Race Without Rules

By Margaret Goldik

A review of Race Without Rules by N. A. T. Grant

Published on October 1, 2004

Race Without Rules
N. A. T. Grant

Llumina Press
$18.95
paper
230pp
1-932560-52-1

Beginning writers are often told to “write what they know.” If Grant had followed this maxim, we would have missed this thriller about a neo-Nazi biotechnology conspiracy that moves rapidly from WW II Berlin to modern-day Westmount, with a stop in the jungles of Brazil along the way.

It would be a shame to give away too much of the plot, but the major characters include Karl Treiger, an unwilling member of a group of neo-Nazis who hatch a plan to conquer the world through genetic engineering, and Megan Brodie, a Cree-Scottish woman who had been on trial for murder after killing the biker who raped her and threatened her daughter. Megan’s friend Fiona is attacked by a thief who is hell-bent on getting some old plans of her Westmount neighbourhood and is willing to commit murder and arson to get them. In the meantime, Trieger is escaping a trap set by Stoltz and Higler, two young Aryans who are the results of genetic engineering. Race Without Rules has a complex plot unfolded by a natural storyteller.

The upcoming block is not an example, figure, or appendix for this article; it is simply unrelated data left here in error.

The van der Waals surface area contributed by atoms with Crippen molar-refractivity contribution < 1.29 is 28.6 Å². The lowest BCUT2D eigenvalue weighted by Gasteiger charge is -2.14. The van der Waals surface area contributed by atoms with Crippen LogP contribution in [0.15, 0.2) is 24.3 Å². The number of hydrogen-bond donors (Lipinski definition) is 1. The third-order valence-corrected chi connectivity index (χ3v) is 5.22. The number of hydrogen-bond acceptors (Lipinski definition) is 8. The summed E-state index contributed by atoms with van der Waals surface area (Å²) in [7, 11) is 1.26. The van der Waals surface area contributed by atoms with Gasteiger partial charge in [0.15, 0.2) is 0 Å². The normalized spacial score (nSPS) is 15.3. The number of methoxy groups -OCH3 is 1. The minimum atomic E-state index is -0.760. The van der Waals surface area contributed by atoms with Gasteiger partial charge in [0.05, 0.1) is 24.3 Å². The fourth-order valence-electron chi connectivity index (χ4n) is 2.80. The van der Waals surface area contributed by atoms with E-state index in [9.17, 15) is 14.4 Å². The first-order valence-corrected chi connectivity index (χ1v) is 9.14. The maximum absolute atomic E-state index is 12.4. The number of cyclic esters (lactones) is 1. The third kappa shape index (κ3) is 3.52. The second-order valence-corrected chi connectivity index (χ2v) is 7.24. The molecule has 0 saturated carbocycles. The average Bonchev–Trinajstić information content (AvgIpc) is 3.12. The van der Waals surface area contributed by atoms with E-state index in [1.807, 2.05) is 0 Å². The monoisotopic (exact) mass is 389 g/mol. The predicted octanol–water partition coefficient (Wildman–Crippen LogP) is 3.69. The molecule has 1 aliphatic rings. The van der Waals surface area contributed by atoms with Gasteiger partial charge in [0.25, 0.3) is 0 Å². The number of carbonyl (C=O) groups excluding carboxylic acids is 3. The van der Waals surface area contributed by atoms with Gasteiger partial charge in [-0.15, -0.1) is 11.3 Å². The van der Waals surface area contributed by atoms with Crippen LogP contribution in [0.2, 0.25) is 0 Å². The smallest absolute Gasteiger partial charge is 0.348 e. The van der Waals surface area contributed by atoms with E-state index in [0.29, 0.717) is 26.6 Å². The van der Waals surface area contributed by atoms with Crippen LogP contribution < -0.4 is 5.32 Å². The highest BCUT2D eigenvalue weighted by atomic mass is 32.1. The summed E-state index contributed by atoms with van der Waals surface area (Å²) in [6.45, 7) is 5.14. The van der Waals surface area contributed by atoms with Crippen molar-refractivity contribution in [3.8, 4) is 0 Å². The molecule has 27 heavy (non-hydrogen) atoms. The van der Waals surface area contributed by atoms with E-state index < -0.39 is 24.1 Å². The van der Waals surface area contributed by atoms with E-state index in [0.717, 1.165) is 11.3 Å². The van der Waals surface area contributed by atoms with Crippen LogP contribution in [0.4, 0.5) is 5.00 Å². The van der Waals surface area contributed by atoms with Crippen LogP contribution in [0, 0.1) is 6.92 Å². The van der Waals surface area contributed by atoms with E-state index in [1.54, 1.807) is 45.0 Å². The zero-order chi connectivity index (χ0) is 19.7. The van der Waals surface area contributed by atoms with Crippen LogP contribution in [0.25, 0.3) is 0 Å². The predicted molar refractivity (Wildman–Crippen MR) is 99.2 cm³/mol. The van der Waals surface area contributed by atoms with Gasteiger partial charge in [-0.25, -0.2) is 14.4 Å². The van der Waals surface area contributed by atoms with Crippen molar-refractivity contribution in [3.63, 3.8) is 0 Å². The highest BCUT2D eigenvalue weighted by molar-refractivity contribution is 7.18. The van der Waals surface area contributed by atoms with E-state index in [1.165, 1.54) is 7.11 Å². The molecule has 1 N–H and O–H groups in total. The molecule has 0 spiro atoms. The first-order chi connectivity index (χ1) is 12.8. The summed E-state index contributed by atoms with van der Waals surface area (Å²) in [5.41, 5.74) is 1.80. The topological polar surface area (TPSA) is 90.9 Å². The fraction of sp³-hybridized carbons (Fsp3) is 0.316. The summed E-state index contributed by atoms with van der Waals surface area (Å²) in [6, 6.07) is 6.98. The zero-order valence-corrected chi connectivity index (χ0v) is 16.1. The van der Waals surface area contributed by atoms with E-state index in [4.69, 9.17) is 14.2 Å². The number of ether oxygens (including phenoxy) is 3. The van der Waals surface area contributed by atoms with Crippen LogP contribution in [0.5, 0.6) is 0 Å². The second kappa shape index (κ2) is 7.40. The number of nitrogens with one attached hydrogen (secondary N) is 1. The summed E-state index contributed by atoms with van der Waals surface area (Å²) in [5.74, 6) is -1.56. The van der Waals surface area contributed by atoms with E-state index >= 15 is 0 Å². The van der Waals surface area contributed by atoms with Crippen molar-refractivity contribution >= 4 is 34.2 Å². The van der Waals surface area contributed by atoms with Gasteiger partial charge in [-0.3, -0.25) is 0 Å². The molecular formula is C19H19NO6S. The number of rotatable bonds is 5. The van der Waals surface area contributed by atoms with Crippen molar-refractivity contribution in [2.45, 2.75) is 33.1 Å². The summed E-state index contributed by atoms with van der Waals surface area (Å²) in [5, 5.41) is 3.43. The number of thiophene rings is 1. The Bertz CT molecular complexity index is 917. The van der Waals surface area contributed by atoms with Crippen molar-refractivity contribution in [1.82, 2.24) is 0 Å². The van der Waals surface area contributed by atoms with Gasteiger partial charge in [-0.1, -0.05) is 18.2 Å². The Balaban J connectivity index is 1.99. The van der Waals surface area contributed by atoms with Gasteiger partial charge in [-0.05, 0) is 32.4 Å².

Unfortunately Grant ends the book like The Perils of Pauline, with the heroine figuratively on the railroad tracks with the train steaming towards her. Fear not, though; the sequel, Running the Race, should be available in November. mRb

Margaret Goldik is a former editor of the Montreal Review of Books.

Comments

0 Comments

Submit a Comment

Your email address will not be published.

More Reviews

Scenes from the Underground

Scenes from the Underground

Gabriel Cholette’s debut memoir offers a dip into queer nightlife, the modern world of dating, and the many vices ...

By Ashley Fish-Robertson

We Have Never Lived on Earth

We Have Never Lived on Earth

The small, precisely rendered moments are what make Kasia Von Shaik's stories resonant, familiar, and refreshing.

By Danielle Barkley

July Underwater

July Underwater

Zoe Maeve's July Underwater is an exploration of nostalgia, loss, discovery, and growing up.

By Jack Ruttan